Paul Rogers was born in 1905, in North Carolina. He spent much of his childhood moving from one cotton town to the next, as the family sought employment in the dehumanizing conditions of the cotton mills.

In 1926, aged 21, Rogers got his first tattoo from Chet Cain, a tattooist who worked with one of the traveling circuses. He later bought a tattoo kit from E.J. Miller and he decided to learn how to tattoo, traveling with the carnival and working on the sideshow. As well as learning how to tattoo, Rogers trained hard in acrobatics. He was also very careful with his body: he never smoked, drank coffee or touched alcohol.

In 1932, he worked on his first sideshow in Greenville, South Carolina. Later that year, Rogers joined the “John T. Rae Happyland Show“, where he met his wife Helen, who was working there as a snake charmer.

In 1942, Rogers set up his first tattoo shop in Charleston, South Carolina. In 1945 he began a five years association with Cap Coleman of Norfolk, Virginia. Coleman was already a legend in the tattoo world and Paul said it was like a dream come true to be invited to work with Coleman. Paul stayed in Norfolk until 1950, when the city fathers shut down tattooing and he decided to move to Jacksonville, North Carolina.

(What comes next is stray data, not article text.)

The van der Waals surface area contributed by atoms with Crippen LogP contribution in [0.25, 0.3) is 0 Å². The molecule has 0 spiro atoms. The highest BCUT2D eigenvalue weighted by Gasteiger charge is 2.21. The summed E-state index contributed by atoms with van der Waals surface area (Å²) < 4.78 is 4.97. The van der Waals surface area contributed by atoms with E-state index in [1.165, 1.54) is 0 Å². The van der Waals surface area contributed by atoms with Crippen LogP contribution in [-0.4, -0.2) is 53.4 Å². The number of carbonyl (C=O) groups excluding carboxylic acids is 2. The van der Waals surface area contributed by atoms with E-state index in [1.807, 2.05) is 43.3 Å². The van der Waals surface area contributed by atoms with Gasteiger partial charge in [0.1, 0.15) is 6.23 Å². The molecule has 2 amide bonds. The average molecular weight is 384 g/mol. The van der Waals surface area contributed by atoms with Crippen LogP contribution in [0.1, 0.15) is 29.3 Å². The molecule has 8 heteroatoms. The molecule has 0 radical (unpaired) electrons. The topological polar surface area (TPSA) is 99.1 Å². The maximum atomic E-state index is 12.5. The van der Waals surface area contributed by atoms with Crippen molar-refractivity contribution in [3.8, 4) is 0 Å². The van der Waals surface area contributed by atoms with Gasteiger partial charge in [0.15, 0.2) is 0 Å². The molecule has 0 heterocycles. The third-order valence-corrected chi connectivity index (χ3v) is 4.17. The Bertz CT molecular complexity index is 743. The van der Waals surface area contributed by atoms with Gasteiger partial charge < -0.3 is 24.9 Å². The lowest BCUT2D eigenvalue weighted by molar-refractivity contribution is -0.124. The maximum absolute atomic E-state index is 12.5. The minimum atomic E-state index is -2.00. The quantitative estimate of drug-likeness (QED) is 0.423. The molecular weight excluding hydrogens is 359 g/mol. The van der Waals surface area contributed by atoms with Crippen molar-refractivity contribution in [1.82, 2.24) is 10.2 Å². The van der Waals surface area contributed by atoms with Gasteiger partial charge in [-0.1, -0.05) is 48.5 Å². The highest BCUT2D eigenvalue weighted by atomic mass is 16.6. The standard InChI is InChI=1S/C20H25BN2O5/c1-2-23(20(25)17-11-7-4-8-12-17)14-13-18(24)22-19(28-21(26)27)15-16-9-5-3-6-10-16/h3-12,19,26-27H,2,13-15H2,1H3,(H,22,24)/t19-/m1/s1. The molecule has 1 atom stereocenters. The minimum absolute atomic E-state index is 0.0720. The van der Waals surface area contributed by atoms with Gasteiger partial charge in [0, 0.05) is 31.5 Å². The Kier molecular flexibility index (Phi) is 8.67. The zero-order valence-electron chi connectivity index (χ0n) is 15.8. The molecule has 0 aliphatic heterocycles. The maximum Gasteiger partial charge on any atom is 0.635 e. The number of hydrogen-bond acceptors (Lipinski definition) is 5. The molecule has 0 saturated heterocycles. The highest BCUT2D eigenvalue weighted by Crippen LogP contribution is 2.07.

Paul Rogers, watercolour by Pepe
Paul Rogers, watercolour by Pepe

While working in Jacksonville, Rogers met Huck Spaulding: they shared a shop giving birth to the now famous “Spaulding and Rogers”, the worldwide known supply business. Rogers only worked in the supply business for two years. He continued tattooing with Spaulding for four years, but then in 1963, he moved to Jacksonville, Florida. In 1970, Rogers and his wife, bought a mobile home and it was there that Rogers focused on building his famous tattoo machines, in a portable 12-by-12-foot tin shack, affectionately called “the Iron Factory“. The now popular slang for calling tattoo machines “irons” derives from Rogers, who first coined the word.

In 1988, when Rogers was working on his autobiography, he had a stroke, ironically occurred on the 60th anniversary of the day he began tattooing. He died two years later in a nursing home at age 84.

In 1993, Chuck Eldridge formed a non-profit corporation along with Ed Hardy, Alan Govenar and Henk Schiffmacher (Hanky Panky), the “Paul Rogers Tattoo Research Center” (PRTRC). This organization was the recipient of Rogers entire collection of tattoo memorabilia, flash and photographs.